‘Cuisine’ is something that I think about a lot. As a nutritionist, I study the foodways of different people, and how impacts by their environment, knowledge, identity, social class (and the list goes on…) can affect their food choices and health. Cuisine provides a way to understand people’s diets, but entails a way of refinement as the word ‘cuisine’ only came about in the last couple of decades when outsiders wanted to sample a taste of a place in restaurants.
As dietary patterns go, people’s ‘cuisines’ are heavily influenced by a place’s geography and political economy. Human beings have constantly moved (or been displaced) throughout history, bringing forth with them ideas about ‘good’ food and ‘traditional’ foodstuffs. For example, tomatoes which are native to South America, only arrived in the Old World through the Columban Exchange and from there spread across the rest of the world. Its novelty and exoticness is evident in its Chinese name: ‘番茄’ (foreign gourd). But as the Food and Agricultural Organization suggests, China is now the largest growing country of tomatoes, around 10 times over what Italy – the land of tomatoes – grows each year.
What do we try to achieve when creating dishes of different cuisines? An important reason is a way to connect with a place’s history, and to sample flavours which are different to their own. Having lived in London and for the last ten years, I find myself constantly navigating between making foods which are more familiar to the British audience and dishes with Chinese ingredients and condiments. Afterall, cooking is about using available ingredients and applying knowledge in creative ways to deliver desired flavours and textures.
In the globalised market space especially in cosmopolitan cities such as London, we can almost find every single ingredient to make a variety of dishes. I recently found some leftover cans of chickpeas in the cupboard and soft tofu blocks which have been sitting in my fridge for a long time, and decided to combine them to make a tomato-based stew which are great sources of protein, low in saturates as it’s meat-free. These are two ingredients which are easily seen as hardly compatible, but I was pleasantly surprised by the outcome of the dish, as Audrey had gobbled down the whole bowl, served with rice.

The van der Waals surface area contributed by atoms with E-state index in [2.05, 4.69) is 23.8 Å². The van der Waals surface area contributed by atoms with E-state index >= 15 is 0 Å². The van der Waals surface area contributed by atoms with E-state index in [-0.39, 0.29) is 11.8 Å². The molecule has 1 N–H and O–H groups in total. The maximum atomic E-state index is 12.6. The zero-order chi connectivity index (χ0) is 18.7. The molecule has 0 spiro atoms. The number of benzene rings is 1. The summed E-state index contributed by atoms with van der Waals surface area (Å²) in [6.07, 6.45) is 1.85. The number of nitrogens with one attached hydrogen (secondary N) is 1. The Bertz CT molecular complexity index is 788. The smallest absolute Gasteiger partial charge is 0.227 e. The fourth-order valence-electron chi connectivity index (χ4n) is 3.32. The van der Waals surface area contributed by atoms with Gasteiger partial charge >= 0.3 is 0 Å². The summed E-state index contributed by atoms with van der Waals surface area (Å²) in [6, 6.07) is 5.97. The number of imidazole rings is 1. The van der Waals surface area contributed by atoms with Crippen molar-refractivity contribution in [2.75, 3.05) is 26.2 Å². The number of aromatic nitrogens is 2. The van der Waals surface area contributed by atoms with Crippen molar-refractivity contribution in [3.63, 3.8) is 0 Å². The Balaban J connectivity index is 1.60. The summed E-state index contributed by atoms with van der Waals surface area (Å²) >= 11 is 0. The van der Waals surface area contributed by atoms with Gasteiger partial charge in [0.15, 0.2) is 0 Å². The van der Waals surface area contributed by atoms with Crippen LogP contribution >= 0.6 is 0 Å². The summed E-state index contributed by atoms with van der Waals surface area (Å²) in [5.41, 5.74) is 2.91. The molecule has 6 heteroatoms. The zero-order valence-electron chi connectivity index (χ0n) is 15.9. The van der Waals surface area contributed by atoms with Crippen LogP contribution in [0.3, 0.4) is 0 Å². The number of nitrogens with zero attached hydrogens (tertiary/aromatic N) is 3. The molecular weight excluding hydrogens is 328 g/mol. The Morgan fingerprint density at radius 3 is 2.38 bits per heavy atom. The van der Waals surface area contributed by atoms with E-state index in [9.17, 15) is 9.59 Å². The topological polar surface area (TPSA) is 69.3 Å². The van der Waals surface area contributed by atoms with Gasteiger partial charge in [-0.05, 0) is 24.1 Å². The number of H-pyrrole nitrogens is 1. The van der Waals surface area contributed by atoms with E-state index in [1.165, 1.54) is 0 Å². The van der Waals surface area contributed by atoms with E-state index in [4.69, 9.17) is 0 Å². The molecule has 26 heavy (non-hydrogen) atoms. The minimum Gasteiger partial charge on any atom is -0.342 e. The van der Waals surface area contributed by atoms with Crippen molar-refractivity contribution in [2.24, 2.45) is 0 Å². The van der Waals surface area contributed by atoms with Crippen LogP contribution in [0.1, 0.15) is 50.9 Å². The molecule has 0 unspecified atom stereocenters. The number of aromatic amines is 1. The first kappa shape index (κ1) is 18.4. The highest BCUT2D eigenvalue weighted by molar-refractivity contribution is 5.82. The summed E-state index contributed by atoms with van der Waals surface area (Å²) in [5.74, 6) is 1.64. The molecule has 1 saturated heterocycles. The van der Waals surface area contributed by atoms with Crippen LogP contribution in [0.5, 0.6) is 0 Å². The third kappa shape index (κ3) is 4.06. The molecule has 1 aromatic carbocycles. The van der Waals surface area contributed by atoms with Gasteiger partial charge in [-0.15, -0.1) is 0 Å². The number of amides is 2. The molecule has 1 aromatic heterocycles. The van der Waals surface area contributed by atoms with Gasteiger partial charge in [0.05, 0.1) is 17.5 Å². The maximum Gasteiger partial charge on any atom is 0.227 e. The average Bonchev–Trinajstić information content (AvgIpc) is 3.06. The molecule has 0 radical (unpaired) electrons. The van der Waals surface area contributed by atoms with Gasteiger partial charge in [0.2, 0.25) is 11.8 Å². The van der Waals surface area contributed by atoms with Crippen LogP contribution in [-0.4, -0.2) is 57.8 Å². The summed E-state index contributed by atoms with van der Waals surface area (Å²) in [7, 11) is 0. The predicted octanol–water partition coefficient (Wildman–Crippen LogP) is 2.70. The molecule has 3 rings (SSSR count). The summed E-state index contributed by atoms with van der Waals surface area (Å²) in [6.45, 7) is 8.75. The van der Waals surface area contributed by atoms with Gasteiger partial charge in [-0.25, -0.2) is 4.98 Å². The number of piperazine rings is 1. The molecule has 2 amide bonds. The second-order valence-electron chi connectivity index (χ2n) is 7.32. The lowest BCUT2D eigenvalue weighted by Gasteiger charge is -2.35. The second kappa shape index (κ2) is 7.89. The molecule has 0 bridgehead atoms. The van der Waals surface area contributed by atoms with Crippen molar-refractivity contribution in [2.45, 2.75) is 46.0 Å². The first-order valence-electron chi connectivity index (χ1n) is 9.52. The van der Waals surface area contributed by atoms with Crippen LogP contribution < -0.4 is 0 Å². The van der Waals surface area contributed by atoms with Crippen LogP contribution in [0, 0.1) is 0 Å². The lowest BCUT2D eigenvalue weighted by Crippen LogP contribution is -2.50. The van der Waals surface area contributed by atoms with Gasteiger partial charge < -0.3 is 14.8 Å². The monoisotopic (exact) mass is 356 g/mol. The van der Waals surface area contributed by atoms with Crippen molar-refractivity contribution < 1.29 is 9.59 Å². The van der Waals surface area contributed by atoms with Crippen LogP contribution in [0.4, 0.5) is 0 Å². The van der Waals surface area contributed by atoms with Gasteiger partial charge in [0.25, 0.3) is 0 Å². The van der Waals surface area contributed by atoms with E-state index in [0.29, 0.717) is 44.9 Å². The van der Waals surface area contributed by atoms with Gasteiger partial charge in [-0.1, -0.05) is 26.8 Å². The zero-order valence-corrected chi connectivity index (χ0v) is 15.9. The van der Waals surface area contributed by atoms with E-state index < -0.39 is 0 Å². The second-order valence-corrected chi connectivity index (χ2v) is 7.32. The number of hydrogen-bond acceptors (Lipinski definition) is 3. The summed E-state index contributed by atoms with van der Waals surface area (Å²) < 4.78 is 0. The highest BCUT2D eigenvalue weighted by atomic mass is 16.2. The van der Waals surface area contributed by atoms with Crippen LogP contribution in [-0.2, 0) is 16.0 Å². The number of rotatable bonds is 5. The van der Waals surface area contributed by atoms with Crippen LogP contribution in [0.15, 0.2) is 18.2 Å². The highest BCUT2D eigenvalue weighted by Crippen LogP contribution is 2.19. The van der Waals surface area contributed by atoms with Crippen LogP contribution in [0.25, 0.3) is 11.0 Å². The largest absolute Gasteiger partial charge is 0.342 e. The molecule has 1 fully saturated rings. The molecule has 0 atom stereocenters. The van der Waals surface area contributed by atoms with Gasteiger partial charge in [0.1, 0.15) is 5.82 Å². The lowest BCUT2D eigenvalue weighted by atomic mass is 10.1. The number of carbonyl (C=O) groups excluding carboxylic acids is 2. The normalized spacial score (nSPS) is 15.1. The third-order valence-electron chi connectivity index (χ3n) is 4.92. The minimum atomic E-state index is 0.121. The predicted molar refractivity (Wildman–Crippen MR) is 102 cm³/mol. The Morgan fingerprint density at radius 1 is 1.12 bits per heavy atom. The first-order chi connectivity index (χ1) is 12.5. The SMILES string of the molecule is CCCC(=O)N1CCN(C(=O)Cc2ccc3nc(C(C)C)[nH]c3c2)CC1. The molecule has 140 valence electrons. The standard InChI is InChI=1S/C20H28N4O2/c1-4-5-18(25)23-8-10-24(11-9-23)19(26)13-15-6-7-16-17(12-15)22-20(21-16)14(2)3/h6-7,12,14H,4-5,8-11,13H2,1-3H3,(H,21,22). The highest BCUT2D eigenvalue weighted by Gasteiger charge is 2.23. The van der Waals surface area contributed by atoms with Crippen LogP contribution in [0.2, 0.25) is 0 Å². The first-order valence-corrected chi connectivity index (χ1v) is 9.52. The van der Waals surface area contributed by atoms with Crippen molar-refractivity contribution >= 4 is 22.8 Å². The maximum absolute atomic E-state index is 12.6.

Chickpea and tofu stew
1 tbsp vegetable oil
1/2 onion, chopped
1/2 carrot, chopped
1 can chopped tomatoes
1 can chickpeas, drained
1 block soft tofu
1 tbsp fish sauce (or soy sauce)
1 tsp sugar
Heat oil in pan. Add onion and carrot, cook for 5 minutes. Add tomatoes, chickpeas, tofu and kale, stir for 10 minutes. Cover with enough water. Season with fish sauce (or soy sauce) and sugar.
Serve: 4 medium portions. with bread or rice.
Per 100g: Energy 294kJ 70kcal | Fat 2.4g of which saturates 0.2g | Carbohydrate 7g of which sugars 3.4g | Fibre 2g | Protein 3.5g | Salt 0.37g
Per portion (250g): Energy 743kJ 177kcal | Fat 6.1g of which saturates 0.6g | Carbohydrate 18g of which sugars 8.5g | Fibre 5g | Protein 8.9g | Salt 1.0g